Thursday, September 12, 2013

The Rite Stuff - Lesson 1 - Listening for the First Time

Introduction [2 min]

Provide only a brief introduction to the piece so as not to influence the activity with preconceived ideas:

The Rite of Spring is a piece of music written by Russian composer Igor Stravinsky. It was first performed in Paris in May of 2013 and is now more than 100 years old.

Activity [35-40 min]

Gather art and craft supplies. Listen to The Rite of Spring using it as inspiration for creating a single piece of artwork or a series of “scenes.” When the music is over, tell the group about your artwork and describe how you felt while listening to the piece.


Though I was a bit nervous before we started about holding the kids' attention for the half-hour-long piece, our first lesson was a real success. The kids enjoyed the Rite, and the artwork kept them focused for the duration. At the end, they were even begging for the next lesson! I was really proud of them.

The artwork the kids produced was great. We asked them to really listen to the piece and be inspired by it, not just draw something preconceived. Listening to the descriptions of their own artwork, it was clear that they took the assignment seriously.

Brayan (age 8) produced several pieces:

His first shows a wizard with a magic staff. There are raindrops on at the top of the page. The zig-zag lines and spirals are his visual representation of some of the repetitive elements of the piece.

Part of the piece reminded him of a ship in a storm. He drew the waves and sky rhythmically to the timing of the music.

His last drawing shows a conductor with a baton, in a frenzy of activity, conducting the Rite. (I love the stern expression on the conductor's face! And is that baton smoking!?) The footprints relate to one particularly heavy part of the piece with lots of drums. The little diagonal slashes on the lower left say "Pip, Yow, Pip, Yow," also inspired by the instrumentation of the piece.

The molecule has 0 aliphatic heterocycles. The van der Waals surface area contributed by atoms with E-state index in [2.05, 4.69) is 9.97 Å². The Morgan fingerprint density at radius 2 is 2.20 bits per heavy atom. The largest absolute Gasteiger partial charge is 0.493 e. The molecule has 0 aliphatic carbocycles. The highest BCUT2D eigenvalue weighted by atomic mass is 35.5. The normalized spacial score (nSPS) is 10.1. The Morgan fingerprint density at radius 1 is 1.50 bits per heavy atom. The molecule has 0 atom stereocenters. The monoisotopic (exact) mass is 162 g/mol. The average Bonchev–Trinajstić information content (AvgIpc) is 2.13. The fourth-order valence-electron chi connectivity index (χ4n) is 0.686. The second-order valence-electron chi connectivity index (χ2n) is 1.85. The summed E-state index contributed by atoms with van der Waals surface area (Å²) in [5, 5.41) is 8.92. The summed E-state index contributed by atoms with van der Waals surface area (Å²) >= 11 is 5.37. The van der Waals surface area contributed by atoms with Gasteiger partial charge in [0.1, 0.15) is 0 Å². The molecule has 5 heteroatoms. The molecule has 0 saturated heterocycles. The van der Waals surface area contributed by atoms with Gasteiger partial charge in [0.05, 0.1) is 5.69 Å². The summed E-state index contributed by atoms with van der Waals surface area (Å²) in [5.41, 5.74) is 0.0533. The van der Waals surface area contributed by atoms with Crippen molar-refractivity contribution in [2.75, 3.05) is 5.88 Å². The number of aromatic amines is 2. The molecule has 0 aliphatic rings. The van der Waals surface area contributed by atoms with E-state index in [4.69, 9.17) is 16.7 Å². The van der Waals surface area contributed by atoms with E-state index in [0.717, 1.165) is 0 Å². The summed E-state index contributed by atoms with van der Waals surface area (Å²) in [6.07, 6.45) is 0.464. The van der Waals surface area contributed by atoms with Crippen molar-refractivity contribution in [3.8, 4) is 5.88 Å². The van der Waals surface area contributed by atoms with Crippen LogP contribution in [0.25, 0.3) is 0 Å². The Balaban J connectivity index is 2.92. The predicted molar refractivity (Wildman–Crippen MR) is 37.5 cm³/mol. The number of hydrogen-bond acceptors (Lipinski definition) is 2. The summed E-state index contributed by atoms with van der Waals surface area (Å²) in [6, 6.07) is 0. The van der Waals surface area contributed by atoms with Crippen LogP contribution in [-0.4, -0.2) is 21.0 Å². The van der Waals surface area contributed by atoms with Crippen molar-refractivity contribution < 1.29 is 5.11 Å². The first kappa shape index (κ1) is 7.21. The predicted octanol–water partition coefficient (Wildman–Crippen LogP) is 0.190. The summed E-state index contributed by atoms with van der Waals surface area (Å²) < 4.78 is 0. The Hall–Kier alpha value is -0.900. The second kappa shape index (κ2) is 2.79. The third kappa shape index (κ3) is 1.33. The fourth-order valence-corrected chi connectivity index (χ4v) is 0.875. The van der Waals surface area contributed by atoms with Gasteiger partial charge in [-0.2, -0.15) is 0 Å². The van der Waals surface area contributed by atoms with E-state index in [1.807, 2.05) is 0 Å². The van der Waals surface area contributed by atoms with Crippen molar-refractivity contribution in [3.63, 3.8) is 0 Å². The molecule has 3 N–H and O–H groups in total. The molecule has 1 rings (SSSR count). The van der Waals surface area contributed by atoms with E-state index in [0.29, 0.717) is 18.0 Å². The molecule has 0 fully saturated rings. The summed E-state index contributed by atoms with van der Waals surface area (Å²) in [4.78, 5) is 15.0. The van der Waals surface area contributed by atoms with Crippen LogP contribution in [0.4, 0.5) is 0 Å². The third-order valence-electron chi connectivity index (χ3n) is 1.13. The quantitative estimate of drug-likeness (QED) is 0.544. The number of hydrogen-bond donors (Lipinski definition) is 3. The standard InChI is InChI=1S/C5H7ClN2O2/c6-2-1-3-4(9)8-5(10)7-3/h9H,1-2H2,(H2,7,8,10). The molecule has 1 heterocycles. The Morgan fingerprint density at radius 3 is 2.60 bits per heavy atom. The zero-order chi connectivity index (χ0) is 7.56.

Luana (age 9) also created a few different drawings:

During the mysterious beginning of the piece, she drew a woman laying in bed "giving birth." (Spring? Rebirth? There is some sort of deep and astute meaning that she picked up on in this one, I am sure.)

The next drawing presented the idea of different seasons during the different movements. From top to bottom she shows a lightning storm, gently falling snow, and then spring flowers.

Part of the piece reminded her of a party. This is a group of people dancing for Cinco de Mayo--notice the red and green decorations hanging from the ceiling. (She was particularly concerned that the gentleman on the right did not have a partner.)

Lucas (age 11) created only one drawing, but with many parts, layered on throughout the piece:

The concentric circles at the lower right represent that the piece builds on itself slowly to create something larger. The jagged lines and spirals represent different parts of the piece, both harsh and lyric. The red dots represent the end of the piece.

Kim and I also participated in the activity:

Kim layered up one drawing throughout the piece, with representation of drums and trumpets in particular. The staircases represent ascending melodies. And like Brayan, she used waves and footprints to represent different parts of the melodic and rhythmic elements of the piece.

My drawing is sort of visual map of the piece, though I was not super prescriptive about using particular shapes consistently throughout the drawing. It was more about the feeling of the piece as it developed. However, curves generally represent strings or woodwinds, angular forms are brass, and drums or heavy rhythmic themes are generally slashes or dashes. Where shapes and lines overlap, it represents the layered instrumentation of the piece. Many of the strokes were laid down in time to the music.

Overall, I was really happy with the way this lesson and activity turned out. I am really looking forward to our next lesson!

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